The past week swirled by in a chaotic frenzy of planning: coordinating a research trip, wedding organization, freelancing, endless overthinking…
Some peace, however, emerged after a weekend of plants and the past. Though my work requires that I spend most of my time preoccupied with the mid- and late nineteenth century, I enjoyed visiting a historic “village” from a slightly earlier period – a site that’s also imbued with my own history, as I found it entrancing as a child!
Something there is that doesn’t love a wall
That wants it down. I could say “Elves” to him,
But it’s not elves exactly…
– Robert Frost, “Mending Wall”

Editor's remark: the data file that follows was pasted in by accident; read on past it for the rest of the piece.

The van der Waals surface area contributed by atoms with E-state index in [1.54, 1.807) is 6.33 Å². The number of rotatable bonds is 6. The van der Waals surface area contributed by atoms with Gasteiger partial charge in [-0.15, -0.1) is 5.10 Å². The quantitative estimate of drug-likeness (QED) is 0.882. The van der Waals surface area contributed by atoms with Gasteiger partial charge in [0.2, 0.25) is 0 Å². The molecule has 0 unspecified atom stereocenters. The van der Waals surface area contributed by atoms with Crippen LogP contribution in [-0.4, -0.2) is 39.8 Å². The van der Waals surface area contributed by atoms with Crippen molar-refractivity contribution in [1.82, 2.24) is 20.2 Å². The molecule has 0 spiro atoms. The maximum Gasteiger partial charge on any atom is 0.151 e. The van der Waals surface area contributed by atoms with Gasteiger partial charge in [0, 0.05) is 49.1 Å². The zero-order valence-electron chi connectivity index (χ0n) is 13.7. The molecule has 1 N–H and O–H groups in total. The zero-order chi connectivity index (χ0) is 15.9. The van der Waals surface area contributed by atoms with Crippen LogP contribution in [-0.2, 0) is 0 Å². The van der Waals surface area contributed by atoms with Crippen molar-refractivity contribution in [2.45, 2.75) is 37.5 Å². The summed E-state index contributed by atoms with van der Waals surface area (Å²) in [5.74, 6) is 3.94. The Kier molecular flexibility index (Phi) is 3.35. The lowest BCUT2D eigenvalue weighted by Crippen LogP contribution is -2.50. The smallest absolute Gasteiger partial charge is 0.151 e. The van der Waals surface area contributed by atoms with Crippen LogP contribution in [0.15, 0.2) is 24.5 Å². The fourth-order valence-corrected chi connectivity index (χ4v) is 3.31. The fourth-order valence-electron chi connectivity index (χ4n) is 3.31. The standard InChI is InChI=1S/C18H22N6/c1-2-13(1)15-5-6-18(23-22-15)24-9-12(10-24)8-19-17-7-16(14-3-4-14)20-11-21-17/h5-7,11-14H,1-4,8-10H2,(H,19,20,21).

Though the restored buildings in this village attract the most attention, I took pleasure in observing the artifacts of countryside life — rugged stone walls layered with encroaching grass, simple fences formed of rough wood, and tall wildflowers hiding from sheep and rabbits.
The experience reminded me, in a synesthetic way, of the rolling tones of the Howl’s Moving Castle soundtrack.
This dusty path stretched down to a covered bridge spanning a quiet river.
As I learn more and more about the past, I delight in the constellation of knowledge that takes shape in my mind as I draw connections between people, places, and eras. Because of my travels, I won’t give any more tours until later in the summer – so in the meantime, I will take every opportunity to enrich my understanding of this particular period! (Starting by watching the gorgeous new Little Women adaptation…)